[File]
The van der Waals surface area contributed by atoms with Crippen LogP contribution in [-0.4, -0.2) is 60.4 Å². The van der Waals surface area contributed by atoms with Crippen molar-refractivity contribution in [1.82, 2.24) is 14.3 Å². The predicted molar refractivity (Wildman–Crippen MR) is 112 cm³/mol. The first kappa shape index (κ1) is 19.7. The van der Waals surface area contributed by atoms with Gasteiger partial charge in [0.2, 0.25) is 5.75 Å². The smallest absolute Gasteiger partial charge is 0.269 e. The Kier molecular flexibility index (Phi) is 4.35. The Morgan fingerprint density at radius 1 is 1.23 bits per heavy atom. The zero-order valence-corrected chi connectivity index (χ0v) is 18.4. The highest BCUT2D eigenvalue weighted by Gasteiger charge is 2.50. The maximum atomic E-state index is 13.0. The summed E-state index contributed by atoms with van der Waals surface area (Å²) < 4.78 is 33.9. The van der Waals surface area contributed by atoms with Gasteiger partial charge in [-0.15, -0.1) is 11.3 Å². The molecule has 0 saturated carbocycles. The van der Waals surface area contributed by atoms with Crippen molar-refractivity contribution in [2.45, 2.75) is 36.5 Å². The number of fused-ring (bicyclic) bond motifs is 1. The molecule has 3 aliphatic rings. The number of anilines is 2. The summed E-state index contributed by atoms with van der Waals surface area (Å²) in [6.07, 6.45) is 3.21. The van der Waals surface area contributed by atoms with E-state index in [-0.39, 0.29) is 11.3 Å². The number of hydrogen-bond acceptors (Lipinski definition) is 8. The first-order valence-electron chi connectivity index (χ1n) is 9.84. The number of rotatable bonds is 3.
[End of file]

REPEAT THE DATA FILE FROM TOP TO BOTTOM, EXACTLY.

The van der Waals surface area contributed by atoms with Crippen LogP contribution in [-0.4, -0.2) is 60.4 Å². The van der Waals surface area contributed by atoms with Crippen molar-refractivity contribution in [1.82, 2.24) is 14.3 Å². The predicted molar refractivity (Wildman–Crippen MR) is 112 cm³/mol. The first kappa shape index (κ1) is 19.7. The van der Waals surface area contributed by atoms with Gasteiger partial charge in [0.2, 0.25) is 5.75 Å². The smallest absolute Gasteiger partial charge is 0.269 e. The Kier molecular flexibility index (Phi) is 4.35. The Morgan fingerprint density at radius 1 is 1.23 bits per heavy atom. The zero-order valence-corrected chi connectivity index (χ0v) is 18.4. The highest BCUT2D eigenvalue weighted by Gasteiger charge is 2.50. The maximum atomic E-state index is 13.0. The summed E-state index contributed by atoms with van der Waals surface area (Å²) < 4.78 is 33.9. The van der Waals surface area contributed by atoms with Gasteiger partial charge in [-0.15, -0.1) is 11.3 Å². The molecule has 0 saturated carbocycles. The van der Waals surface area contributed by atoms with Crippen molar-refractivity contribution in [2.45, 2.75) is 36.5 Å². The number of fused-ring (bicyclic) bond motifs is 1. The molecule has 3 aliphatic rings. The number of anilines is 2. The summed E-state index contributed by atoms with van der Waals surface area (Å²) in [6.07, 6.45) is 3.21. The van der Waals surface area contributed by atoms with E-state index in [-0.39, 0.29) is 11.3 Å². The number of hydrogen-bond acceptors (Lipinski definition) is 8. The first-order valence-electron chi connectivity index (χ1n) is 9.84. The number of rotatable bonds is 3.